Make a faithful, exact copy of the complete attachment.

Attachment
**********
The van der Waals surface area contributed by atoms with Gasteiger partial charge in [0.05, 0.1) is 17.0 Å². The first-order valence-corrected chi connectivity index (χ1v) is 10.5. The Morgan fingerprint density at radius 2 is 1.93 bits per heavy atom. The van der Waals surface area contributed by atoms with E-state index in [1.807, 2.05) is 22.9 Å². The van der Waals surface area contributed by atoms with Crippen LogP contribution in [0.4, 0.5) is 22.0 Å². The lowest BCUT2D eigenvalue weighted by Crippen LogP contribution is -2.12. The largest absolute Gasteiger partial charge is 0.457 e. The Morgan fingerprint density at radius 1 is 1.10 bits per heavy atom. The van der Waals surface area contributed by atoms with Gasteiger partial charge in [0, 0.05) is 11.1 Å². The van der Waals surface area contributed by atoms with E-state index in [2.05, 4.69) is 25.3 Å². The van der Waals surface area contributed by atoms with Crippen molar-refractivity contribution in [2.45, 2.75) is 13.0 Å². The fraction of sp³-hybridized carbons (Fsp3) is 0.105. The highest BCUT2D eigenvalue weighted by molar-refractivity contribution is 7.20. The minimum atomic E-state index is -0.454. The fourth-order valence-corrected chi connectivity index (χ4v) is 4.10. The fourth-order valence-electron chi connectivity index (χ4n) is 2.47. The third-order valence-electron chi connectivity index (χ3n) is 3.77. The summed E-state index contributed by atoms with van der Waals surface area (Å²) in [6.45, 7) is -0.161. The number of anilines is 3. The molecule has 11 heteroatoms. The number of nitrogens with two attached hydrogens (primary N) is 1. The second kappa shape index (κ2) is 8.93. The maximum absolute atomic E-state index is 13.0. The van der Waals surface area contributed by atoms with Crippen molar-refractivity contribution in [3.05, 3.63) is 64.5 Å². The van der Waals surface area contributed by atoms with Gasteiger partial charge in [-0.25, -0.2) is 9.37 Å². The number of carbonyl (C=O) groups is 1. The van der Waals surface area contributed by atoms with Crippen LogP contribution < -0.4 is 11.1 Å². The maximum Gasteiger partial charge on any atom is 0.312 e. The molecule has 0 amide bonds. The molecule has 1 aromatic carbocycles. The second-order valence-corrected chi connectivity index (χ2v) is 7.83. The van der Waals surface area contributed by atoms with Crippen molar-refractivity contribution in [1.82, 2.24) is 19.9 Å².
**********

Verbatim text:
The van der Waals surface area contributed by atoms with Gasteiger partial charge in [0.05, 0.1) is 17.0 Å². The first-order valence-corrected chi connectivity index (χ1v) is 10.5. The Morgan fingerprint density at radius 2 is 1.93 bits per heavy atom. The van der Waals surface area contributed by atoms with E-state index in [1.807, 2.05) is 22.9 Å². The van der Waals surface area contributed by atoms with Crippen LogP contribution in [0.4, 0.5) is 22.0 Å². The lowest BCUT2D eigenvalue weighted by Crippen LogP contribution is -2.12. The largest absolute Gasteiger partial charge is 0.457 e. The Morgan fingerprint density at radius 1 is 1.10 bits per heavy atom. The van der Waals surface area contributed by atoms with Gasteiger partial charge in [0, 0.05) is 11.1 Å². The van der Waals surface area contributed by atoms with E-state index in [2.05, 4.69) is 25.3 Å². The van der Waals surface area contributed by atoms with Crippen molar-refractivity contribution in [2.45, 2.75) is 13.0 Å². The fraction of sp³-hybridized carbons (Fsp3) is 0.105. The highest BCUT2D eigenvalue weighted by molar-refractivity contribution is 7.20. The minimum atomic E-state index is -0.454. The fourth-order valence-corrected chi connectivity index (χ4v) is 4.10. The fourth-order valence-electron chi connectivity index (χ4n) is 2.47. The third-order valence-electron chi connectivity index (χ3n) is 3.77. The summed E-state index contributed by atoms with van der Waals surface area (Å²) in [6.45, 7) is -0.161. The number of anilines is 3. The molecule has 11 heteroatoms. The number of nitrogens with two attached hydrogens (primary N) is 1. The second kappa shape index (κ2) is 8.93. The maximum absolute atomic E-state index is 13.0. The van der Waals surface area contributed by atoms with Crippen molar-refractivity contribution in [3.05, 3.63) is 64.5 Å². The van der Waals surface area contributed by atoms with Gasteiger partial charge in [-0.25, -0.2) is 9.37 Å². The number of carbonyl (C=O) groups is 1. The van der Waals surface area contributed by atoms with Crippen LogP contribution < -0.4 is 11.1 Å². The maximum Gasteiger partial charge on any atom is 0.312 e. The molecule has 0 amide bonds. The molecule has 1 aromatic carbocycles. The second-order valence-corrected chi connectivity index (χ2v) is 7.83. The van der Waals surface area contributed by atoms with Crippen molar-refractivity contribution in [1.82, 2.24) is 19.9 Å².